But how does it stack up when it comes to charging compared with other similarly marketed vehicles?
Jerryhas all the info you need.
Level 1 charging for the Fiat 500e
The slowest charging option for electric vehicles would be a Level 1 charger, which is your standard 120-volt outlet. It's convenient because you don't need to install any special equipment to plug in your vehicle; just stick it in a normal outlet and wait.
But you'll be waiting for a while. For the 199-mile-range, 42-kWh New Fiat 500—known in North America as the 500e—you can expect to reach a full charge in about 14 hours from a home socket.
In the Nissan LEAF's case, you can expect to add about 2 to 5 miles of range per hour. For the Nissan LEAF with a 40 kWh battery and 149-mile range, it would take more than two days minimum to reach a full charge. For LEAF models equipped with the 226-mile 62 kWh battery, it'll take even longer.
The MINI Electric has a range starting at 110 miles up to 145 miles depending on the model. Its 28.9 kWh battery pack will charge to full in about 12 hours on a standard 120-volt outlet.
Level 2 charging for the Fiat 500e
Level 2 chargers can be installed at home or be used at public charging stations. Typically known as "fast chargers," Level 2 chargers utilize a 220-240 volt connection, making it a bit faster than your standard 120-volt outlet in terms of charging speed.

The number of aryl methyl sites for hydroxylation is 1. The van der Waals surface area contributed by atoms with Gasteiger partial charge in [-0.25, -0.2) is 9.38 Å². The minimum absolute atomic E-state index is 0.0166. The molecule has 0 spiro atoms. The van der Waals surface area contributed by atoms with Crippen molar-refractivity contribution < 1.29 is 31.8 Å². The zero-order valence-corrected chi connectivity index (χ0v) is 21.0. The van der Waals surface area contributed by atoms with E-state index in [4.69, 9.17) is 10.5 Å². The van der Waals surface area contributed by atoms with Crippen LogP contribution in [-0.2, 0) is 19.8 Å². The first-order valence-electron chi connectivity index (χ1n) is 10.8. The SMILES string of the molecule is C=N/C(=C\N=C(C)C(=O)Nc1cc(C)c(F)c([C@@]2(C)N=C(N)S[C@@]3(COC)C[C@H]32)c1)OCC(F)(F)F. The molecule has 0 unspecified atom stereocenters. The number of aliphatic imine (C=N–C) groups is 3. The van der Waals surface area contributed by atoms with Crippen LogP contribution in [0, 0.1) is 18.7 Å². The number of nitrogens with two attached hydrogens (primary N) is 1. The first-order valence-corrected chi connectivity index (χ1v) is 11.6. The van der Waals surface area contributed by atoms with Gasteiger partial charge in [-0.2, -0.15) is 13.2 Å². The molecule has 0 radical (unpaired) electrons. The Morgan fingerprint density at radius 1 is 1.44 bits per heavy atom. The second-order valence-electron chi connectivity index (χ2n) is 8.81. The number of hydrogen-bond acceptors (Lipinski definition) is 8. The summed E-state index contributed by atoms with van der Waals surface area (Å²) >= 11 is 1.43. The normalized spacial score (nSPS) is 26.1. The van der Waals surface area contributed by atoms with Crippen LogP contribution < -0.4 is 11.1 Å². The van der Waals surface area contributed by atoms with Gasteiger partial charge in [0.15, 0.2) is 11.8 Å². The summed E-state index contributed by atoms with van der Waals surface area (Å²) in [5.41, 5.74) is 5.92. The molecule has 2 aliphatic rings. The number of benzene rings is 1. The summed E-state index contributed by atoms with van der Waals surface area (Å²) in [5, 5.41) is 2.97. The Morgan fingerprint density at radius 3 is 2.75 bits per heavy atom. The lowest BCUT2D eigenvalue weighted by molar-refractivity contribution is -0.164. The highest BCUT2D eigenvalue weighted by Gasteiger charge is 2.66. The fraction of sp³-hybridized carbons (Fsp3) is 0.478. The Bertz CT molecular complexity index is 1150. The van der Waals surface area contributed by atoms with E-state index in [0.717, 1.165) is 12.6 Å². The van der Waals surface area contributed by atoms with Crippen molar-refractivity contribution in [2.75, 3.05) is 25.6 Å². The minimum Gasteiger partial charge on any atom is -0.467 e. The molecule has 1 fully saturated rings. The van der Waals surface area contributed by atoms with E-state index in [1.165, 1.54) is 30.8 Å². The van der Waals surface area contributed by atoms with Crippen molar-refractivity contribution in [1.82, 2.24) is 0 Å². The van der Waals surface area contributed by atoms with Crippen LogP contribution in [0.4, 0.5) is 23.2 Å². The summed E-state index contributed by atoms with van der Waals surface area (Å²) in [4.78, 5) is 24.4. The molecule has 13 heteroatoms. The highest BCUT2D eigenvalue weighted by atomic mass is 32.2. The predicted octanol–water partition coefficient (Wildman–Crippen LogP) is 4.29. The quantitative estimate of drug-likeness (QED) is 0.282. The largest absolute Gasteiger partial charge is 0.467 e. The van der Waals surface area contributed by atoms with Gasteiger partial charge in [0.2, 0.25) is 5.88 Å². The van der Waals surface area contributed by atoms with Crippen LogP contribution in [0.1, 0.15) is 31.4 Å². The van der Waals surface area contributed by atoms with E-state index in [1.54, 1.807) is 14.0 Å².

New Fiat 500can hit a full charge between 4-6 hours on a fast charger, depending on the charger's kilowatt rating.
For the Nissan LEAF, a Level 2 charger will add about 10 to 25 miles of range every hour—or between 8 and 12 hours to a full charge depending on the battery. The MINI Electric will reach a full charge in around 3.5 hours on a fast charger at 11 kW.
Is rapid charging the way to go for the Fiat 500e?
Quick or rapid charging stations are definitely more economical for most EV drivers, as they allow for a speedy boost of range in a fraction of the time of Level 1 and Level 2 chargers.
New Fiat 500can hit an 80% charge in 45 minutes on a 50 kW rapid charger, and just 30 minutes on a 100 kW charger.
The Nissan LEAF equipped with a 40 kWh battery can attain an 80% charge in around 40 minutes using a 50 kW quick charger.
Models with the 62 kWh battery can hit an 80% charge in about an hour using a 50 kW quick charger while using a 100 kW quick charger brings that down to 45 minutes. The MINI Electric can charge to 80% capacity in about 36 minutes.
Which one do I choose?
If you're hellbent on not installing a fast charger at home or don't want to share a public charger with the unwashed masses, then your only option would be charging at a snail's pace with the 120V Level 1 charging method.
In that case, your best bet would be the MINI Electric with its 12-hour charging time if charging speed is your only concern and not range.
If you plan to install a 220-240V home charger, then the MINI Electric is again likely your best choice with its 3.5-hour charge time.
If you plan on charging on the go, the New Fiat 500 is your best bet with its lightning-fast half-hour charge time—great if you'd like to sit at a public charging station for as little time as possible.
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